In the first four months of this year, the capesize fleet grew due to the deliveries of five valemaxes (380,000-400,000 dwt), six VLOCs (200,000-350,000 dwt), one standard capesize (140,000-190,000 dwt) and one baby capesize (100,000-130,000 dwt), amounting to 3.8m dwt entering the already crowded market.
In addition, deliveries scheduled for the rest of this year as well as 2020 and 2021 paint a bleak outlook for the market balance.
A further six valemaxes, 46 VLOCs, 17 standard capesizes, and two baby capesizes are slated to be delivered in 2019. A whopping 24.8m dwt comprising of three valemaxes, 79 VLOCs, 20 standard capesizes and eight baby capsizes has been ordered to be delivered in 2020, and deliveries of 8m dwt in 2021 has already been ordered.
“Because of delays and cancellations, Bimco expects that around 11.1m dwt will be added to the fleet in the rest of the year, followed by 20.4m dwt in 2020,” said Peter Sand, chief shipping analyst of Bimco.
And while demolition activities have risen, they have been insufficient to address the fragility of the market balance.
From January to April 2019, demolition of dry bulk ships was 120% higher than in the same period of 2018, with much of this increase coming from the scrapping of 18 capesize vessels with a total capacity of 3.4m dwt, up from 1.1m dwt in the previous corresponding period.
The positive effect of the higher demolition rates, however, were offset by reduced demand due to a few market shocks such as the dam collapse in Brazil, bad weather in Australia and the long term challenge of falling Chinese iron ore imports.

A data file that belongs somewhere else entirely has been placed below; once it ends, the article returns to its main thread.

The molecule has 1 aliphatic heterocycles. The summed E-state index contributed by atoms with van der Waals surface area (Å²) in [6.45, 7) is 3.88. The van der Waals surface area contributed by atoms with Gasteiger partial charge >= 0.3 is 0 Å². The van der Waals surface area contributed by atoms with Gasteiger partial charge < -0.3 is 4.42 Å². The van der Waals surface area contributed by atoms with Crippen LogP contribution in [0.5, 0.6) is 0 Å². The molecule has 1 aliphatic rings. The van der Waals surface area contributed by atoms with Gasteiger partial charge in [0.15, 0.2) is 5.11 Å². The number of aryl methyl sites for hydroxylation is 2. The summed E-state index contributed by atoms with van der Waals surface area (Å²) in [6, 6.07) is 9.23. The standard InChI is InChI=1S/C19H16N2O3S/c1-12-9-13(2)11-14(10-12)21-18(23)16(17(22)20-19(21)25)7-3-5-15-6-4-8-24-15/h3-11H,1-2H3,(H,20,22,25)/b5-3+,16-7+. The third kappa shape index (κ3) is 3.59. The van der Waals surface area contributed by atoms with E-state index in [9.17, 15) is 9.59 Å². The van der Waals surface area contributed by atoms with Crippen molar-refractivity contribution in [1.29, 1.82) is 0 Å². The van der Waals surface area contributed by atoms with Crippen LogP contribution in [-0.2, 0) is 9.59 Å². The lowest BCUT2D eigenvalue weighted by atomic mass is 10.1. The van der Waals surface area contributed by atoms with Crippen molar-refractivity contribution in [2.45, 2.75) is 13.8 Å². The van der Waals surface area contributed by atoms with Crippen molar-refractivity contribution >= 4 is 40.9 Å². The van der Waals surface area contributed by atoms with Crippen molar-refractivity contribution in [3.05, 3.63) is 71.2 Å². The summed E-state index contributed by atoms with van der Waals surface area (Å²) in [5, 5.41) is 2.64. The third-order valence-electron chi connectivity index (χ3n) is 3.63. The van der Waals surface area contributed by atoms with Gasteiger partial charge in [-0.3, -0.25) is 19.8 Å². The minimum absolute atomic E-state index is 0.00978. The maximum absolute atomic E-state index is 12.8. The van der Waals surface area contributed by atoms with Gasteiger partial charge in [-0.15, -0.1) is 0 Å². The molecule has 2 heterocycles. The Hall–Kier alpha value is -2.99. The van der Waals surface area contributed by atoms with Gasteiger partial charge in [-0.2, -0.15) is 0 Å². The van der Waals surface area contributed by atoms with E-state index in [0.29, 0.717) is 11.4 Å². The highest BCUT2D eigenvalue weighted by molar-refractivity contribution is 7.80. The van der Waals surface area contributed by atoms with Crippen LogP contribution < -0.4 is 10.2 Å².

“Due to the falling demand for commodities traditionally carried by capesize ships, limiting fleet growth will become even more important if freight rates are to be profitable,” said Sand.
Capesize earnings have averaged $8,079 per day since the start of the year, a loss making level with Bimco estimating that a capesize ship needs to earn around $15,300 per day to be able to cover daily costs.
Even as demolition activity may rise somewhat with the upcoming implementation of the IMO 2020 fuel sulphur cap and the Ballast Water Convention, the market for large dry bulk ships is likely to face continued pressure as there is little potential for substantial growth on the demand side, Sand noted.
On the other hand, prospects for dry bulk ships smaller than capsizes are less concerning as the market conditions are more stable, according to Sand. Despite some disruption to trade lanes due to the trade war, the markets for these smaller ships face fewer disruptions on both the demand and supply side.